UN council waters down Eritrea sanctions resolution


A resolution tightening sanctions on Eritrea, expected to be passed by the UN Security Council next week, has been watered down and no longer bans investment in the country’s promising mining sector.

In an unusual arrangement, Eritrean President Isaias Afewerki has been invited to address the council on Monday morning but not to take part in an afternoon session scheduled to pass the resolution, diplomats said on Friday.

A spokesman for the U.S. mission, Mark Kornblau, said a U.S. visa for Isaias to come to New York was approved on Friday. Diplomats said it was unclear whether he would arrive, after Asmara complained the invitation had given him too little time, Reuters reports.

The original draft of the resolution, circulated by Gabon in October, would have banned foreign firms from investing in Eritrea’s mining industry, outlawed imports of its minerals and sought to block payment of a tax Eritrea puts on remittances from its nationals abroad.

The measures add to existing sanctions, including an arms embargo, passed against the Horn of Africa state two years ago in retaliation for its alleged support of Islamist rebels in Somalia. Eritrea denies the allegation.

The latest version of the text, obtained by Reuters, simply requires countries to make their companies involved in mining in Eritrea exercise “vigilance” to ensure funds derived from the sector are not used to destabilize the region.

On remittances, the draft calls on states to act to ensure Eritrea ceases “using extortion, threats of violence, fraud and other illicit means to collect taxes outside of Eritrea from its nationals.” It also “condemns” Eritrea for using a remittance tax to fund mischief in the Horn of Africa.

Eritrea is seen to be on the brink of a minerals boom that could revive its struggling economy, while remittances it gets from its large diaspora in the West and Middle East are its biggest source of foreign exchange.

The country’s most advanced mining project, Bisha, believed to contain gold, copper and zinc, is run by Canada’s Nevsun Resources Ltd . Earlier this year, Eritrea granted Australia’s Chalice Gold Mines two new exploration licenses in a nearby location.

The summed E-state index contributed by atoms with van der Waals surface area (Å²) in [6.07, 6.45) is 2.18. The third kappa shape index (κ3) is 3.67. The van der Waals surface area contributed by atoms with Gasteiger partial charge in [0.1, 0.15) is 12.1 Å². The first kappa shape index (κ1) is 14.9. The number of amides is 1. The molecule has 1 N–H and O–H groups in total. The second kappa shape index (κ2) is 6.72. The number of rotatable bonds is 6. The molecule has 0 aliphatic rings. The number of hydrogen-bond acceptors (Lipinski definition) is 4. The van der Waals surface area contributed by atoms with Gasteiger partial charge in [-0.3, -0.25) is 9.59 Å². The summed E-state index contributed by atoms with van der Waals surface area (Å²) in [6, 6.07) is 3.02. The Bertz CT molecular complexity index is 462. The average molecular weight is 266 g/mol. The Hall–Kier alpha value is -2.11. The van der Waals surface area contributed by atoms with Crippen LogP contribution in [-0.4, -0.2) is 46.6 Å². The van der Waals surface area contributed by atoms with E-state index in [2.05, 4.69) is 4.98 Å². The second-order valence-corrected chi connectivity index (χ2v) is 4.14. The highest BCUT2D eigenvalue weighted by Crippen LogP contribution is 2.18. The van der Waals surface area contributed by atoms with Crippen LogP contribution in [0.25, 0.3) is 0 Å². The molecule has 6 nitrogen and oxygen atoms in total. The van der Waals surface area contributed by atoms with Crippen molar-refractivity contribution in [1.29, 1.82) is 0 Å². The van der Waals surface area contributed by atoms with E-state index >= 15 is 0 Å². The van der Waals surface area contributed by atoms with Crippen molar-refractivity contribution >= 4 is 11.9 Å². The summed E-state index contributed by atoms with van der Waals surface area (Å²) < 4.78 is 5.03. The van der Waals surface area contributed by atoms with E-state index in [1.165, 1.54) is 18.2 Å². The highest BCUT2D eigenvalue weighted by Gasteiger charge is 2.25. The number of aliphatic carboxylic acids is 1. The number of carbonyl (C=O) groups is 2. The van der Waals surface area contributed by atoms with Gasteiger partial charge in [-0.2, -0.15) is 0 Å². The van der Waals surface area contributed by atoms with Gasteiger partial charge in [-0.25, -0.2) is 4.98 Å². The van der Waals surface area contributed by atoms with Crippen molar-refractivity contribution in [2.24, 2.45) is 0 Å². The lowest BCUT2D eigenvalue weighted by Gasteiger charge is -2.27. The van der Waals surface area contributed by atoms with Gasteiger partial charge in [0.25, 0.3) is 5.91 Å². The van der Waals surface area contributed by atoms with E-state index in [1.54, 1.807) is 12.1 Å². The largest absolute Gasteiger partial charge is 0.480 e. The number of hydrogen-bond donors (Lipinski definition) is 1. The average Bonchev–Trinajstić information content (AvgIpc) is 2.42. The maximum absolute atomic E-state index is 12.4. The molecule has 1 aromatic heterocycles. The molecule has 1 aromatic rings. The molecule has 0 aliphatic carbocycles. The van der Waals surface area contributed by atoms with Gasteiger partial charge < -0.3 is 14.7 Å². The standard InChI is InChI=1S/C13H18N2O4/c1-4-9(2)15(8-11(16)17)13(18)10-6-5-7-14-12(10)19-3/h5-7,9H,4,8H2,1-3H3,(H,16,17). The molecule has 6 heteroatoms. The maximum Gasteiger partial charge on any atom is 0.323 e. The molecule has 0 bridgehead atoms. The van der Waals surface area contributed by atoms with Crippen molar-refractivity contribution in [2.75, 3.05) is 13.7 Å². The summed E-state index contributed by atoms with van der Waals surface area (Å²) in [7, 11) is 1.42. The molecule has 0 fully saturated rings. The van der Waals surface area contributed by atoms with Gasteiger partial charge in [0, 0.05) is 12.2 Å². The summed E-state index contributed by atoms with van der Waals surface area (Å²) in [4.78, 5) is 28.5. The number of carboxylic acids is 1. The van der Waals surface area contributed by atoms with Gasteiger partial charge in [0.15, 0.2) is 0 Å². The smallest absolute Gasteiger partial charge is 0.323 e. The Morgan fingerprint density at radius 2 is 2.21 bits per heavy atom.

The push for new sanctions follows a report by a U.N. monitoring group in July that found Eritrea continued to provide political, financial, training and logistical support to al Shabaab and other armed groups in Somalia.

Eritrea’s U.N. ambassador, Araya Desta, told Reuters the allegations were “ridiculous” and the draft resolution “outrageous.”

The Inter Governmental Authority on Development, or IGAD, which groups seven East African states, called in July for more sanctions to hit the Eritrean mining sector and remittances.

Diplomats said Russia and China opposed such sanctions and that some European countries and the United States also felt the original draft was too tough and could penalize the Eritrean people.

Eritrea has blamed its rival, Ethiopia, from which it split away in 1993, for the sanctions drive.

Eritrea asked in October that Isaias be allowed to address the Security Council to express his opposition to sanctions. The 15-nation body had been discussing the request since then and finally issued an invitation this week.

Asmara responded that Monday was too soon and requested a postponement. But Russian Ambassador Vitaly Churkin, this month’s council president, said there would be no delay. “What is clear is that the whole thing is going to take place the way it was agreed,” he told reporters.

He said Moscow still had reservations about aspects of the resolution, but he did not suggest it would not go through.

Diplomats said officials from other countries in the region that are not on the council – possibly including Ethiopia, Kenya, Uganda and Djibouti – were expected to address the council on the issue by video-link on Monday.